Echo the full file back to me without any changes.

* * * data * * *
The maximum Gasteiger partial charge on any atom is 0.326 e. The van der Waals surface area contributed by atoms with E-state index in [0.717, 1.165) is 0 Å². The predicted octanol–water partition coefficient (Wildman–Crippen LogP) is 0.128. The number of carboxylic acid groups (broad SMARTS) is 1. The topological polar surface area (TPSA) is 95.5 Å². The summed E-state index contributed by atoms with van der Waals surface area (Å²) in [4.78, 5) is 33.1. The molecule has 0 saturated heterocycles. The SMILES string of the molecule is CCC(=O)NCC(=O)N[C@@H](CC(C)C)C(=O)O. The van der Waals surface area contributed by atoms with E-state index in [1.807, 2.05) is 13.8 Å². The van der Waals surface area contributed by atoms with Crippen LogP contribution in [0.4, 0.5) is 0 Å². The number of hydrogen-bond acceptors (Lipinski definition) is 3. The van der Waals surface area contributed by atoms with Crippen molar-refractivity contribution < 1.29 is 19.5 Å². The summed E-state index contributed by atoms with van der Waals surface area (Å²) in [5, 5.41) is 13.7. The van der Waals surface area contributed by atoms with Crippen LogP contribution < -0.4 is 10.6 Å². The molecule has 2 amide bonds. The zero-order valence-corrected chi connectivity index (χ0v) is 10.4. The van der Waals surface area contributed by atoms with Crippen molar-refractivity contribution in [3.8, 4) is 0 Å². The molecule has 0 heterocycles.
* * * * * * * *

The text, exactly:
The maximum Gasteiger partial charge on any atom is 0.326 e. The van der Waals surface area contributed by atoms with E-state index in [0.717, 1.165) is 0 Å². The predicted octanol–water partition coefficient (Wildman–Crippen LogP) is 0.128. The number of carboxylic acid groups (broad SMARTS) is 1. The topological polar surface area (TPSA) is 95.5 Å². The summed E-state index contributed by atoms with van der Waals surface area (Å²) in [4.78, 5) is 33.1. The molecule has 0 saturated heterocycles. The SMILES string of the molecule is CCC(=O)NCC(=O)N[C@@H](CC(C)C)C(=O)O. The van der Waals surface area contributed by atoms with E-state index in [1.807, 2.05) is 13.8 Å². The van der Waals surface area contributed by atoms with Crippen LogP contribution in [0.4, 0.5) is 0 Å². The number of hydrogen-bond acceptors (Lipinski definition) is 3. The van der Waals surface area contributed by atoms with Crippen molar-refractivity contribution < 1.29 is 19.5 Å². The summed E-state index contributed by atoms with van der Waals surface area (Å²) in [5, 5.41) is 13.7. The van der Waals surface area contributed by atoms with Crippen LogP contribution < -0.4 is 10.6 Å². The molecule has 2 amide bonds. The zero-order valence-corrected chi connectivity index (χ0v) is 10.4. The van der Waals surface area contributed by atoms with Crippen molar-refractivity contribution in [3.8, 4) is 0 Å². The molecule has 0 heterocycles.